Annie Dillard–An American Childhood
Patricia Hampl–A Romantic Education
One of the magical moments in a writer’s life is the moment when you read something with a sense of recognition--I can do that too!! Seamus Heaney describes his unpleasant adventures with frog spawn and tadpoles in a poem called “The Death of a Naturalist.” –the naturalist he now knows he will never be.
However, the converse is also true. Anne Sexton writes about how she heard John Berryman read his poems aloud when she was 28, and how she realized in that moment that she was a writer. Marc Chagall tells how he discovered his artistic vocation while watching a fellow student draw. “How do you do that? ” he asked.” It’s easy, you blockhead,” the student replied. (Chagall, a working-class Jew, studied in a school for Russian children because his mother had bribed the headmaster). “Get a book from the library, and copy the pictures.” The library? Chagall persevered, and, well, became Marc Chagall.
One of my own moments of recognition–of reading something which came very close to my own experience, and what I thought were my abilities to render it happened when I read A Romantic Education by Patrica Hampl. The Catholic family united around enormous meals, with food a shorthand for love, power, competition… The childish sense of snugness in such a family. I still remember phrases several years later, “Come Eat,” the cri du couer of middle Europe. Falling asleep watching the talismanic figure of a wizard on a coffee tin.
Trish describes her Catholic upbringing in a convent school, her love of beauty, her attempts at writing poetry, and then a trip to Czechoslakia, where her grandmother, who worked in Minneapolis as a housekeeper was originally from. She renders golden Praha beautifully– I made a mental note to go there one day, and well, I am writing this from Prague.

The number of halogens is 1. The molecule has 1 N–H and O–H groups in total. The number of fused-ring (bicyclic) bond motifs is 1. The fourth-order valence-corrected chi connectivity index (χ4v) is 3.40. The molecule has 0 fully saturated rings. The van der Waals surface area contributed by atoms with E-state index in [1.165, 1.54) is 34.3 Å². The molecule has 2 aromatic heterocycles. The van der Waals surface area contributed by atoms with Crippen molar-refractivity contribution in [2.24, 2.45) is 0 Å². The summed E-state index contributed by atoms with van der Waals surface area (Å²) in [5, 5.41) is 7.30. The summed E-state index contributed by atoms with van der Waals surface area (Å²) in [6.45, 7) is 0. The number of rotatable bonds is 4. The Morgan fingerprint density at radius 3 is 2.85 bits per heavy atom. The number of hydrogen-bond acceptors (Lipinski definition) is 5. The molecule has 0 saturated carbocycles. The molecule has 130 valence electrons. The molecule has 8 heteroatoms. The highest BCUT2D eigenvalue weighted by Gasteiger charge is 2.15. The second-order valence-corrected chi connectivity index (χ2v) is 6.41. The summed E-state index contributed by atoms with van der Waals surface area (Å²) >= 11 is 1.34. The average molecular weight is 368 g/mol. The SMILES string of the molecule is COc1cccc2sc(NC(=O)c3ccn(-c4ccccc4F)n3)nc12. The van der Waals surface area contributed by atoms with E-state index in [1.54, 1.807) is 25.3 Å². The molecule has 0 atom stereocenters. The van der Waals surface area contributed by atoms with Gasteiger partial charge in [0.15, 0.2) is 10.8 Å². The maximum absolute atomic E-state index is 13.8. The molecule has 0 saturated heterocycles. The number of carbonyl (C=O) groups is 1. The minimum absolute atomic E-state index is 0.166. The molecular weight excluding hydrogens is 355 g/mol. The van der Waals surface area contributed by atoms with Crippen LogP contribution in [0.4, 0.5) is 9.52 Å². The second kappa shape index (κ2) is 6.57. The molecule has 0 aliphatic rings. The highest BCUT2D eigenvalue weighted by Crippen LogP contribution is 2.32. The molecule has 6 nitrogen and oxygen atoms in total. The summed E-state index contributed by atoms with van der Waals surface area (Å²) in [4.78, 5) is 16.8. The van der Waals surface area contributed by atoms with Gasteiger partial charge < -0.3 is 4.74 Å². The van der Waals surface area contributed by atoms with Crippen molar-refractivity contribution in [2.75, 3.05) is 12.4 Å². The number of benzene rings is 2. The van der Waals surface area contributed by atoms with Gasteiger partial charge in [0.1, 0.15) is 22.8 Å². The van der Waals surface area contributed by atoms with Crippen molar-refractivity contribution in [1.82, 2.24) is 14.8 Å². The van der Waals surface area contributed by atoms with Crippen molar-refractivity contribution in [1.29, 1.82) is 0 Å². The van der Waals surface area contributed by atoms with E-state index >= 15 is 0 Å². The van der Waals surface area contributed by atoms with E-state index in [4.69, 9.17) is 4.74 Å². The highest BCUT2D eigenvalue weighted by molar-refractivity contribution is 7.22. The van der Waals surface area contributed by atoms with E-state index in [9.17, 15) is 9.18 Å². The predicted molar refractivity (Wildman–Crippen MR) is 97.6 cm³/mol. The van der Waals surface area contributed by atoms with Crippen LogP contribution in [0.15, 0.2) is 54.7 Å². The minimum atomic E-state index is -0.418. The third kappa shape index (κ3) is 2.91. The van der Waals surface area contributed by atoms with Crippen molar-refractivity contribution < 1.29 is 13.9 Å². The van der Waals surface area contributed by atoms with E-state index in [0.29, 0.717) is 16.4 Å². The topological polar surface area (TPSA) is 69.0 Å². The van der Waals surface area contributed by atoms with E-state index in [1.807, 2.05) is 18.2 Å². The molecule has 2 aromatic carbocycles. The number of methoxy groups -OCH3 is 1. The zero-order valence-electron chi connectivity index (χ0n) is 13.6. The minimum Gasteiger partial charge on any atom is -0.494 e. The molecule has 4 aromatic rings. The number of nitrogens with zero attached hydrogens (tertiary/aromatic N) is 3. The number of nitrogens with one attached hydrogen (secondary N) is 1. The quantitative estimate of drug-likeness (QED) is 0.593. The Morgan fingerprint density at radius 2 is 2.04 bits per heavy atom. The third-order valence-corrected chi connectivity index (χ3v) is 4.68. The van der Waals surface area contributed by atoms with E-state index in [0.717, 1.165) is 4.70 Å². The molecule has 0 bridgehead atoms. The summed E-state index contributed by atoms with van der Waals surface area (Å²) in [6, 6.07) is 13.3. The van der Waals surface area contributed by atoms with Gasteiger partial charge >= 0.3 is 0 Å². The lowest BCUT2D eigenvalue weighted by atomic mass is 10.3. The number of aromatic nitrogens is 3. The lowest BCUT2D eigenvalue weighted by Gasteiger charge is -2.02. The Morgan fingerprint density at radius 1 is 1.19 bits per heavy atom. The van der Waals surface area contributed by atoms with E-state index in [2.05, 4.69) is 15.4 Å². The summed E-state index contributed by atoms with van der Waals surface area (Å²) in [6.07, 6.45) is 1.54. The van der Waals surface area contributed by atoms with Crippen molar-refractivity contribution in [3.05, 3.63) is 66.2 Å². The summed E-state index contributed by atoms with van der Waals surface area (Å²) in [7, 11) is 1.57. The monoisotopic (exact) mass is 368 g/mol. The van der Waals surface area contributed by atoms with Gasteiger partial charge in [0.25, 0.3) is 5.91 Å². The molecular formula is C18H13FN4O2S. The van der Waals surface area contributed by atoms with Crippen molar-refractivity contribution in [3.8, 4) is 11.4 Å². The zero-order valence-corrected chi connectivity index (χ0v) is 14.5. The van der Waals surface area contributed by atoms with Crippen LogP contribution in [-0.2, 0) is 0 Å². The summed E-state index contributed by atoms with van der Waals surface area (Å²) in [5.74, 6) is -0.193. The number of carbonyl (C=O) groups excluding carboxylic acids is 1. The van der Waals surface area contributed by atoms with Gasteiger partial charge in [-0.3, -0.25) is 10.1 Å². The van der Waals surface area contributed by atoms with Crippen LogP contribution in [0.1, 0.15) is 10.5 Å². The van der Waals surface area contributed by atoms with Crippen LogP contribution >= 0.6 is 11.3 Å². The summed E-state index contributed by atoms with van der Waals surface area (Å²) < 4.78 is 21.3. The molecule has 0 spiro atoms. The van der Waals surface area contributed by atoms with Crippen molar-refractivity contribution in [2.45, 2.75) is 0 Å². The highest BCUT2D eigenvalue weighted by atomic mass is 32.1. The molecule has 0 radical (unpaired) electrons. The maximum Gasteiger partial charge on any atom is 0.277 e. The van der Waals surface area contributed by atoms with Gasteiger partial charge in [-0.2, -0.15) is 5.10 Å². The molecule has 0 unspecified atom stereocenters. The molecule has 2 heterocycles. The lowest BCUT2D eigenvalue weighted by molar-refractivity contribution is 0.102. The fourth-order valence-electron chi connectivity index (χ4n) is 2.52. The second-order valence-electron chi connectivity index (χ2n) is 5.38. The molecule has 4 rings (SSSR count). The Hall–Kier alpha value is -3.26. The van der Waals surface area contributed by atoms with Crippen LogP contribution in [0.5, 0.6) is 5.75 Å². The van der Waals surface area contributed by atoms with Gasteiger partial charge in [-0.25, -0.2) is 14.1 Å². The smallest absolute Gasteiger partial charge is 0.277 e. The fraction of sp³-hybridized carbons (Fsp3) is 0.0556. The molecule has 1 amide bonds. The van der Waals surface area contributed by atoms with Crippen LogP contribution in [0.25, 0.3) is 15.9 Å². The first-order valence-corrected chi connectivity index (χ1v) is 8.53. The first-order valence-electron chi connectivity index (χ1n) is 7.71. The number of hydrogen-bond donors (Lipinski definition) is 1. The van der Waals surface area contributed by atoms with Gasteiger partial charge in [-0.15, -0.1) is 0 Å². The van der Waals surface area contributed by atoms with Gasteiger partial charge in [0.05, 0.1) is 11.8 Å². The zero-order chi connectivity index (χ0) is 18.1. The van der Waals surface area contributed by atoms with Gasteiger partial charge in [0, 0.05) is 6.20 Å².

However, the Iron Curtain has blown away since she wrote her book, and it is a different, plusher Prague. Poverty is not good for the human spirit, and I am glad the genteel older man who picked us up at the airport and drove us to our hotel no longer suffers from it. The Prague Trish describes with women offering to exchange rings with her as a token of friendship–exchanging worthless trash for her grandmother’s garnet ring; women squeezing favours out of her in exchange for promised sausage (which never appears)– has apparently gone with the wind, and good riddance.
SARA SULERI, MEATLESS DAYS:
An engaging post-colonial memoir
I have read this memoir twice, and really enjoyed it.
Sara grew up in Lahore, Pakistan, the daughter of a gentle Welshwoman, and an irascible Pakistani father (who had left his first wife, and first cousin, to marry her).
Her mother taught English, and presumably Sara grew up immersed in literature. I like her style, and twisted, contorted, almost Shakespearean diction.
Her memoir is elegiac, and imbued with sadness. Her beautiful and beloved sister Ifat was murdered (rumour said she was run over by her husband), her mother was also run over and killed. Her father was imprisoned. Tragedy stalked the family much as it did the Bhuttos.
But, through it all, runs vivid memories of a vivid childhood, her camera lovingly focusing on gol-guppas, the long wait to see the first sliver of moon at Ramadan, or the obscenities of Pakistani cuisine–she discovers a favourite dish is actually the balls of goats!! Her father, gently mocked, rebelled against, but loved and admired is the most vivid figure in the book.
Her memoir loving renders a third world childhood in a prose of her own, which owes much to the stylists of the English Renaissance, Thomas Browne, John Donne, and Mr. Shakespeare, of course. It is not an easy read, since she deliberately opts for a strange, pretzel like style–but it is a delicious and rewarding read. It is one of my favourite subcontinental memoirs.
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The Magical Moment in Which You Realize that You Are, or Will Be a Writer
Anne Sexton said she realized that she was a poet (I suppose she meant that she had the capacity to be a poet) while watching John Berryman read on TV.
It really a magical moment, the sort of moment in fairy tales when Snow White or Sleeping Beauty discover that they really are princesses.
My own moment came in two installments. In my early twenties I started writing poetry in a rush. And it was like,”Okay, I love this, I can do it. Not as well as Keats, okay, but well enough to give me, and perhaps some others, pleasure.”
My next moment happened several years later. I was reading a description of a family united around the consumption of gargantuan meals in Patricia Hampl’s “A Romantic Education,” and thought “Yes, that’s like my family. I can do this too.” Around that time, I read Annie Dillard’s “An American Childhood” about a bookish and privileged childhood in a steel town much like Jamshedpur, India, where I grew up, each chapter about a different passion or obsession, and I thought, “Yes, I can do this. And this is how.”